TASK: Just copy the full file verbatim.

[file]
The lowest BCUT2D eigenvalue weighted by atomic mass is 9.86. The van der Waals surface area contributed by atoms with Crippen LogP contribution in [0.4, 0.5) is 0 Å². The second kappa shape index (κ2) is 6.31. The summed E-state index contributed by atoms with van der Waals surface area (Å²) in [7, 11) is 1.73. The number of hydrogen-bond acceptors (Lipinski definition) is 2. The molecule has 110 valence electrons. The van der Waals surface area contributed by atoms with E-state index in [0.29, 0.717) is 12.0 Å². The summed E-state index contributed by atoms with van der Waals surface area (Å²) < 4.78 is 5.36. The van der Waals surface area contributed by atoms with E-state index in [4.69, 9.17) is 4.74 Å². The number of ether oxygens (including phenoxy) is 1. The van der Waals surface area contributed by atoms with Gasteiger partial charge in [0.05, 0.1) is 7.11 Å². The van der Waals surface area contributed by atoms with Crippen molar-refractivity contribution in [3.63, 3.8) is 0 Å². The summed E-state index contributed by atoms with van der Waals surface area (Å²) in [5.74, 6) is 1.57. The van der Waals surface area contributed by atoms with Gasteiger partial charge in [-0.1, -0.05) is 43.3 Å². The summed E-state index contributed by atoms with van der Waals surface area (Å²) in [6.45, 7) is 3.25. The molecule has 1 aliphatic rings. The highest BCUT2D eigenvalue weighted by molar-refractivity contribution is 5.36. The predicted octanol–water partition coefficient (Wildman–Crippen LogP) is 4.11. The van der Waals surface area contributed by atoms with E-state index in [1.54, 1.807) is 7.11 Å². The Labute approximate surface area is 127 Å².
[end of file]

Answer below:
The lowest BCUT2D eigenvalue weighted by atomic mass is 9.86. The van der Waals surface area contributed by atoms with Crippen LogP contribution in [0.4, 0.5) is 0 Å². The second kappa shape index (κ2) is 6.31. The summed E-state index contributed by atoms with van der Waals surface area (Å²) in [7, 11) is 1.73. The number of hydrogen-bond acceptors (Lipinski definition) is 2. The molecule has 110 valence electrons. The van der Waals surface area contributed by atoms with E-state index in [0.29, 0.717) is 12.0 Å². The summed E-state index contributed by atoms with van der Waals surface area (Å²) < 4.78 is 5.36. The van der Waals surface area contributed by atoms with E-state index in [4.69, 9.17) is 4.74 Å². The number of ether oxygens (including phenoxy) is 1. The van der Waals surface area contributed by atoms with Gasteiger partial charge in [0.05, 0.1) is 7.11 Å². The van der Waals surface area contributed by atoms with Crippen molar-refractivity contribution in [3.63, 3.8) is 0 Å². The summed E-state index contributed by atoms with van der Waals surface area (Å²) in [5.74, 6) is 1.57. The van der Waals surface area contributed by atoms with Gasteiger partial charge in [-0.1, -0.05) is 43.3 Å². The summed E-state index contributed by atoms with van der Waals surface area (Å²) in [6.45, 7) is 3.25. The molecule has 1 aliphatic rings. The highest BCUT2D eigenvalue weighted by molar-refractivity contribution is 5.36. The predicted octanol–water partition coefficient (Wildman–Crippen LogP) is 4.11. The van der Waals surface area contributed by atoms with E-state index in [1.54, 1.807) is 7.11 Å². The Labute approximate surface area is 127 Å².